How Often Can You File For Bankruptcy In Arizona?
Arizona Bankruptcy Guide: How Often Is It Allowed?
There’s a myth that an individual can only file for bankruptcy once in their lifetime, but this isn’t true. There are no limits on how many times a person can file for bankruptcy. However, there are restrictions on the timing between multiple bankruptcy filings. In order to avoid the court believing you to be a bad faith filer and to help yourself obtain the full benefits of bankruptcy, it’s crucial to comply with these restrictions. If you’re unsure about the timing of filing for bankruptcy, contact an experienced Phoenix bankruptcy lawyer to discuss your situation.
How Long Do I Need To Wait To File Bankruptcy After Receiving a Discharge?
A common situation is when an individual files for bankruptcy, has their debts successfully discharged, and then accrues new debt that also needs to be discharged. Specific timing requirements apply to these situations.
If you filed a Chapter 7 bankruptcy and received a discharge:
- You will need to wait at least eight years from the date of the previous filing in order to discharge another Chapter 7 bankruptcy, or
- You will need to wait at least four years from the date of the previous filing in order to discharge a Chapter 13 bankruptcy
If you filed a Chapter 13 bankruptcy and received a discharge:
- You will need to wait at least six years from the date of the previous filing in order to discharge a Chapter 7 bankruptcy, or
- You will need to wait at least two years from the date of the previous filing in order to discharge another Chapter 13 bankruptcy
The timing of a second bankruptcy filing after a Chapter 13 bankruptcy discharge can become more complicated if you paid off all or most of your debts, so consult with a Tucson bankruptcy attorney to understand how the regulations apply to your situation.
If you have had multiple bankruptcies already discharged, you will need to carefully examine the necessary waiting periods. However, eight years is the longest waiting period that can apply. If it has been longer than eight years since your last bankruptcy discharge, you do not need to wait to apply again.
Filing Bankruptcy vs. Receiving a Discharge
An important consideration is that these waiting periods do not prevent you from filing for bankruptcy; they only determine whether your bankruptcy is eligible to be discharged.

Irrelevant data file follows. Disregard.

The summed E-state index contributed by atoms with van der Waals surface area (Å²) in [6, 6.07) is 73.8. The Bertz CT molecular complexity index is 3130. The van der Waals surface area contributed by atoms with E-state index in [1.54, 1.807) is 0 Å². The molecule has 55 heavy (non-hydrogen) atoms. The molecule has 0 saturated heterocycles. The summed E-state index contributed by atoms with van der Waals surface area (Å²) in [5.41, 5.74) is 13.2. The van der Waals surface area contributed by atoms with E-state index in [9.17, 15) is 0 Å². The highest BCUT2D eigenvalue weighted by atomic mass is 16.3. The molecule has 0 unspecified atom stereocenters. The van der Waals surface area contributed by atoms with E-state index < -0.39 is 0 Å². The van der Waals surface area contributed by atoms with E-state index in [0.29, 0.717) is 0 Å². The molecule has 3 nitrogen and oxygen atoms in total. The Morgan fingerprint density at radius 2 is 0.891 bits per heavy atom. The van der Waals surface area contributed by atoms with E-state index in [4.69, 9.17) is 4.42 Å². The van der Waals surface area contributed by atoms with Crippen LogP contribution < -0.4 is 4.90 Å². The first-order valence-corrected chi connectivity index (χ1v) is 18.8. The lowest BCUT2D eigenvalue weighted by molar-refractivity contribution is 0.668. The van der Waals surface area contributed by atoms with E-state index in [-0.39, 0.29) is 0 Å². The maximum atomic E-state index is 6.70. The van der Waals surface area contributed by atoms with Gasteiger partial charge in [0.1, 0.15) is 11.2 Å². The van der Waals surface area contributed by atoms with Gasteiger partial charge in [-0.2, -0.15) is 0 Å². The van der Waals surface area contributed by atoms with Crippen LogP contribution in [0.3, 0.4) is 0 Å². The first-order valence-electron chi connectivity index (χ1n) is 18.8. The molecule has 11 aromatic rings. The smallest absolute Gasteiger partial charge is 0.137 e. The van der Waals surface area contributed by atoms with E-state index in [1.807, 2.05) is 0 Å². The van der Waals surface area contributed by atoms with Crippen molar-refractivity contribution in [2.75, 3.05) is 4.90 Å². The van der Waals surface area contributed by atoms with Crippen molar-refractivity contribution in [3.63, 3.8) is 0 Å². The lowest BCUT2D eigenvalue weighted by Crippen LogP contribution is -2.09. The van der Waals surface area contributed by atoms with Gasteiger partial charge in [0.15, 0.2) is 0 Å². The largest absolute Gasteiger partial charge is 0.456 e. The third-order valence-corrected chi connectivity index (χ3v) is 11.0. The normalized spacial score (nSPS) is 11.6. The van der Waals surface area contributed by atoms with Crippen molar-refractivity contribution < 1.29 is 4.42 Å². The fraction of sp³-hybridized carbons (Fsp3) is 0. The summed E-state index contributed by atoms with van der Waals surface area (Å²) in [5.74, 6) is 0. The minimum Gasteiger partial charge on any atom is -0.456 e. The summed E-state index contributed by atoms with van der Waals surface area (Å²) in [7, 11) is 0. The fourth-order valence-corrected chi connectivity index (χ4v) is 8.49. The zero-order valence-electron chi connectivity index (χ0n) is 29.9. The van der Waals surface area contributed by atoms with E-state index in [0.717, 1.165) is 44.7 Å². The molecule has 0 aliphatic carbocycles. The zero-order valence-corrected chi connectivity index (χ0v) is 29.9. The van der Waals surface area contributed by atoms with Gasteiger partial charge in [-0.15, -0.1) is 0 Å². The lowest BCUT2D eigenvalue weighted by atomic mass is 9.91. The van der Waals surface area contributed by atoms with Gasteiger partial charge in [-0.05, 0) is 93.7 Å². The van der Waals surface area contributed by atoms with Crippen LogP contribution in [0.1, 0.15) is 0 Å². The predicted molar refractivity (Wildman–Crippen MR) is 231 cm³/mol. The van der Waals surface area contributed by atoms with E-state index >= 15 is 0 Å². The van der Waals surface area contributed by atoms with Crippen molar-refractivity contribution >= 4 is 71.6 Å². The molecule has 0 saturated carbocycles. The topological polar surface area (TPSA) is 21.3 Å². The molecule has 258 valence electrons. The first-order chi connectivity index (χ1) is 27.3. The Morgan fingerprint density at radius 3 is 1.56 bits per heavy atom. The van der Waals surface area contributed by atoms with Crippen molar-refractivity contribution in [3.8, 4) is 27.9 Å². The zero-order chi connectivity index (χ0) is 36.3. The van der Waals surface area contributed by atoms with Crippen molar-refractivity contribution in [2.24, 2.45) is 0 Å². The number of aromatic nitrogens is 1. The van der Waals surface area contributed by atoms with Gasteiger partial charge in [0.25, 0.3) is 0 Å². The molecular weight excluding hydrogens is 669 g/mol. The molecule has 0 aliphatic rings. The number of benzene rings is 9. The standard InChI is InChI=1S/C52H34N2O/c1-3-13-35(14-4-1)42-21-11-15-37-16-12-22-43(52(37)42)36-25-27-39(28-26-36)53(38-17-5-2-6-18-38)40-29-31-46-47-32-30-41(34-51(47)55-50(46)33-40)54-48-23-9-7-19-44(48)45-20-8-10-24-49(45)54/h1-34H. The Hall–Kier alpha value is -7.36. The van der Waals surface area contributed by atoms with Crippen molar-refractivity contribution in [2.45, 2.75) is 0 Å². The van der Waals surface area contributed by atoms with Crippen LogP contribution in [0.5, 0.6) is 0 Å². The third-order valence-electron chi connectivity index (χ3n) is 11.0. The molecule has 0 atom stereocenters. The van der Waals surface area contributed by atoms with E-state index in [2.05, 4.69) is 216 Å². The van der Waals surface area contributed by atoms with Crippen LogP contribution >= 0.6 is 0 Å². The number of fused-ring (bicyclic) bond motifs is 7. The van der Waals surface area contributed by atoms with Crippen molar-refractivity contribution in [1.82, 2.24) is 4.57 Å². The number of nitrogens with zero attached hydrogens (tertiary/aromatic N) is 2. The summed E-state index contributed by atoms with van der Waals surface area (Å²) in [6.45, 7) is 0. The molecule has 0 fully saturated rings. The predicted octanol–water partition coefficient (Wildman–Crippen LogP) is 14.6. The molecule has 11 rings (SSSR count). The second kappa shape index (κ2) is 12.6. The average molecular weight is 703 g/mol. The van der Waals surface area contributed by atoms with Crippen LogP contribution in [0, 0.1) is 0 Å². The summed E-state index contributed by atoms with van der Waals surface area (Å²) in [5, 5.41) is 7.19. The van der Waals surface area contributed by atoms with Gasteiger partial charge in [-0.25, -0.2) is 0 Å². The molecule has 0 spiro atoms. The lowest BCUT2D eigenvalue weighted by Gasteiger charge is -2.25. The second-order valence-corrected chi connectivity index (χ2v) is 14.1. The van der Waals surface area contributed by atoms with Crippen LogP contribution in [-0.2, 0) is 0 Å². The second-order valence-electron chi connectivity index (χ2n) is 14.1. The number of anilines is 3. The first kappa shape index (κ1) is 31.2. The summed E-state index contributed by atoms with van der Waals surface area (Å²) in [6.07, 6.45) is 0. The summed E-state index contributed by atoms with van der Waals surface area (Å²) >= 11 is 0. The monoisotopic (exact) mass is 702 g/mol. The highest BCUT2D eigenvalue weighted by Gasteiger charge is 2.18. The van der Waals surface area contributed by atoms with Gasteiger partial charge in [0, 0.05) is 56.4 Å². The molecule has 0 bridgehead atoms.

For many people, the main reason for filing for bankruptcy is to obtain a discharge and be relieved of overwhelming debt. The bankruptcy filing may have no value if they are ineligible to have their debts eliminated.
However, there are some situations where filing for bankruptcy can be beneficial even if you do not receive a discharge. For example, if you are behind on your mortgage payments and a foreclosure is looming, filing for a Mesa Chapter 13 bankruptcy can give you the opportunity to catch up on your payments. Even if you don’t get a discharge, the bankruptcy was still useful because you were able to catch up on your mortgage payments. In these cases, talking with your attorney about your options can be extremely helpful and enable you to file for bankruptcy strategically.
If My Previous Bankruptcy Case Was Dismissed, When Can I File Again?
Another common situation is when an individual files for bankruptcy, is unable to complete the bankruptcy for some reason, and the case is dismissed without any debt discharge. If you still need your debts to be discharged, you may want to file for bankruptcy again. This is possible, and you’ll be able to work with more narrow timing restrictions:
You will only need to wait 180 days to file again if:
- Your case was dismissed because you willfully did not abide by court orders or did not appear in court as requested, or
- You requested and obtained a voluntary dismissal of your case after a creditor asked for relief from the automatic stay
The 180 day waiting period only applies if one of these conditions is met. If not, you can file a second bankruptcy petition immediately.
What Other Considerations Should I Know?
If you have filed a bankruptcy petition that might be dismissed and you want to be sure you can file again without the waiting period, it’s critical that you avoid mistakes that can make you subject to the 180 day waiting period. This includes ignoring court orders, failing to show up in court, or failing to do anything that is needed to move your case forward. Your Glendale bankruptcy lawyer will advise you throughout this process.
Sometimes your failure to comply is not considered “willful,” in which case you may not be subject to the waiting period. For example, if you are unable to make a payment to your Chapter 13 bankruptcy because your income changed for reasons outside of your control, that may not be considered willful. Other situations can become more complicated, but your Chandler bankruptcy attorney can provide guidance.
Are You Wondering Whether You Can File For Bankruptcy?
The attorneys at My AZ Lawyers have helped many people just like you navigate the complexities of Arizona bankruptcy filings. We can evaluate your eligibility for bankruptcy, help you understand your best options, and develop a unique strategy to help you maximize the benefits of bankruptcy. Schedule your free, confidential consultation by calling our office today!
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